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Church farewells family

Women decorate the front of the hall for the Community Prayer Gathering at the Logan Metro Sports Centre. Photo by Osker Lau
IN THE early hours of 24 August, a house fire in Slacks Creek, Brisbane, took the lives of members of three generations of a family who are associated with the Logan Central Multicultural Uniting Church, in Brisbane’s south. News reports suggest it was one of the worst house fires in Australian history.

Moderator, Rev Bruce Johnson, said it was a sad day for the whole Church.

“It is with deep sadness that we heard the news of the fire that took the lives of eleven people this morning at Slacks Creek,” he said. “We are now aware that this family was related to and closely connected with many of our Tongan clergy and the Tongan and Samoan communities within the Uniting Church.

“Our hearts go out to the extended family and friends as they mourn the deaths of those they loved. Please pray for the many people deeply hurt by this tragedy and pray for those who will provide immediate support and pastoral care.

“In times like this we recall Paul’s words that when one part of the Body of Christ suffers, we all suffer together.”

A prayer vigil held in front of the burnt-out house on Wednesday 24 August saw close to a hundred relatives, friends and neighbours pray with the family.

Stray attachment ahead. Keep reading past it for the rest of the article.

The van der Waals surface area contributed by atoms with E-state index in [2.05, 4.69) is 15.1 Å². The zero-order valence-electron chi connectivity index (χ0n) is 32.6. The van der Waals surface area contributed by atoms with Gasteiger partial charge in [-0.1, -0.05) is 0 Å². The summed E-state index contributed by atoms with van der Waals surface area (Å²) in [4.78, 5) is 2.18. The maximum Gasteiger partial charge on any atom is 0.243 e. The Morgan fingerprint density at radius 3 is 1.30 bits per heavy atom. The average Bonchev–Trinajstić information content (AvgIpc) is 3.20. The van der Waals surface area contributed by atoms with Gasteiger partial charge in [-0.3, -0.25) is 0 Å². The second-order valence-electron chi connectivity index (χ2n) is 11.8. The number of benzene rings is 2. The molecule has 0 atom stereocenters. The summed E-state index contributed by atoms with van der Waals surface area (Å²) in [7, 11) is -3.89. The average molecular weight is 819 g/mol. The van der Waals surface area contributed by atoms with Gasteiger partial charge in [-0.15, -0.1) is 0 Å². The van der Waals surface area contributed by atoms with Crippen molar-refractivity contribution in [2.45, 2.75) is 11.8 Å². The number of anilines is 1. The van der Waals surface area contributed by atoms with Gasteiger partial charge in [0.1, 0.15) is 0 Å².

A community prayer service on 25 August saw thousands of people squeeze into the Logan Metro Sports Centre as people showed their support for the family and the community.

Premier Anna Bligh and Logan Mayor Pam Parker spoke alongside relative of the family, Rev Sione Afu, Logan Central Multicultural congregation minister, Rev Dr Apichart Branjerdporn, Moderator, Rev Bruce Johnson, South Moreton Presbytery minister, Rev Gwen Fisher, and many others.

Rev Lu Senituli, a relative of Mr Afu and minister at Bayside Uniting Church, said this event will deeply effect the Tongan and Samoan communities right across Australia for many years. He was honoured to be part of a group of Uniting Church ministers the family asked to go into the property only hours after the blaze to say a prayer for those who perished. Prayers were said in Tongan, Samoan and English.

“We went there and stood at the house,” he said. “After the prayer we noticed that two of the police officers were in tears. We thanked them and they thanked us for allowing them to be part of the prayer.”

One week after the fire and people still keep a constant vigil outside the house, singing hymns and praying, and will most likely do so until funeral details have been finalised.

“This is a powerful reminder of how much we all need each other and it cuts right across cultures,” said Mr Senituli. “When tragedy happens it is indiscriminate, but standing shoulder to shoulder with strangers, supporting the family and the public lament, they formed a community of grief.

“The community is a very resilient one because it is a community brought together firstly, and mostly, by their Christian faith and then by their culture.”

Dr Branjerdporn said hundreds of people have been attending nightly prayer services at the Logan Central Multicultural Uniting Church and around 500 people are expected to attend a service this Sunday, including Governor-General, Ms Quentin Bryce AC.

Photo : Women decorate the front of the hall for the Community Prayer Gathering at the Logan Metro Sports Centre. Photo by Osker Lau